Second-generation 2007 Avalanche based on GM's GMT900 truck platform debuts at the Chicago auto show in February 2006. Unpopular lower body cladding of first-generation model is eliminated in favor of cleaner styling similar to the new Tahoe and Suburban. The Avalanche is exclusively offered as half-ton model with choice of 320-hp, 5.3-liter or 366-hp, 6.0-liter V-8 engines.


2008:

Head curtain side-impact airbags become standard on all models, and Blue Granite and Deep Ruby Metallic are added as color options.


2009:

Six-speed automatic transmission replaces four-speed, with 2WD models getting an optional 3.08 fuel-saving rear axle ratio. LTZ models get a new 20-inch wheel style and heated and cooled 12-way power perforated leather seats. OnStar 8.0 is offered with stolen vehicle slow-down, turn-by-turn navigation, and destination download for models equipped with navigation. A rear backup camera is offered as an option. White Diamond Tricoat and Inferno Orange are new colors.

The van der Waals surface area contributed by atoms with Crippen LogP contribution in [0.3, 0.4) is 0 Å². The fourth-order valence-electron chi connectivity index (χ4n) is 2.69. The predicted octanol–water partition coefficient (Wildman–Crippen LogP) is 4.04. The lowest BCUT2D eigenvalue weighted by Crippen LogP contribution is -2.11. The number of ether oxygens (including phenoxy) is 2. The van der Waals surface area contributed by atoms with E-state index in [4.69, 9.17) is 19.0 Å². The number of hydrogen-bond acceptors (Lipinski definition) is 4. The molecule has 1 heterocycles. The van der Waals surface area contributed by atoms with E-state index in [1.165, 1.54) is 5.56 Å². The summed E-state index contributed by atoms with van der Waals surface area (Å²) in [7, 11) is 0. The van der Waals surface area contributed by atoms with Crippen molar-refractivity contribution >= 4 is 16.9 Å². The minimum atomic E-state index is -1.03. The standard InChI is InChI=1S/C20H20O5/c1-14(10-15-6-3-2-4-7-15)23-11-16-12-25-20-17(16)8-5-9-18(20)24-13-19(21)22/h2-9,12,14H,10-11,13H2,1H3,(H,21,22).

2010:

6.0-liter Vortec V-8 is dropped, leaving 5.3-liter as the sole engine option. Taupe Gray Metallic and Sheer Silver Metallic replace Dark Blue Metallic, Silver Birch Metallic, and Greystone Metallic.


2011:

Single-speed transfer case becomes standard on all models except the LTZ, which gets standard two-speed transfer case. A USB input is added in the center console for playing music through the sound system, as well as for charging portable electronic devices. Steel Green Metallic, Mocha Steel Metallic, and Inferno Orange Metallic replace Laser Blue Metallic and Black Granite Metallic in the color palette.


2012:

Hard-drive navigation is offered with AM/FM/XM stereo and CD player, USB port, Time Shift Recording capability, and available SiriusXM Weather Service. Leather-wrapped heated steering wheel is made standard on LTZ models, and heated seats are standard on LT models. GM announces in April that 2013 will be the last model year of the Avalanche. From its one-time high of almost 100,000 units sold per year, by 2011, sales dropped to just 20,088 units a year.


2013:

The Avalanche's final year is commemorated with the 2013 Avalanche Black Diamond edition.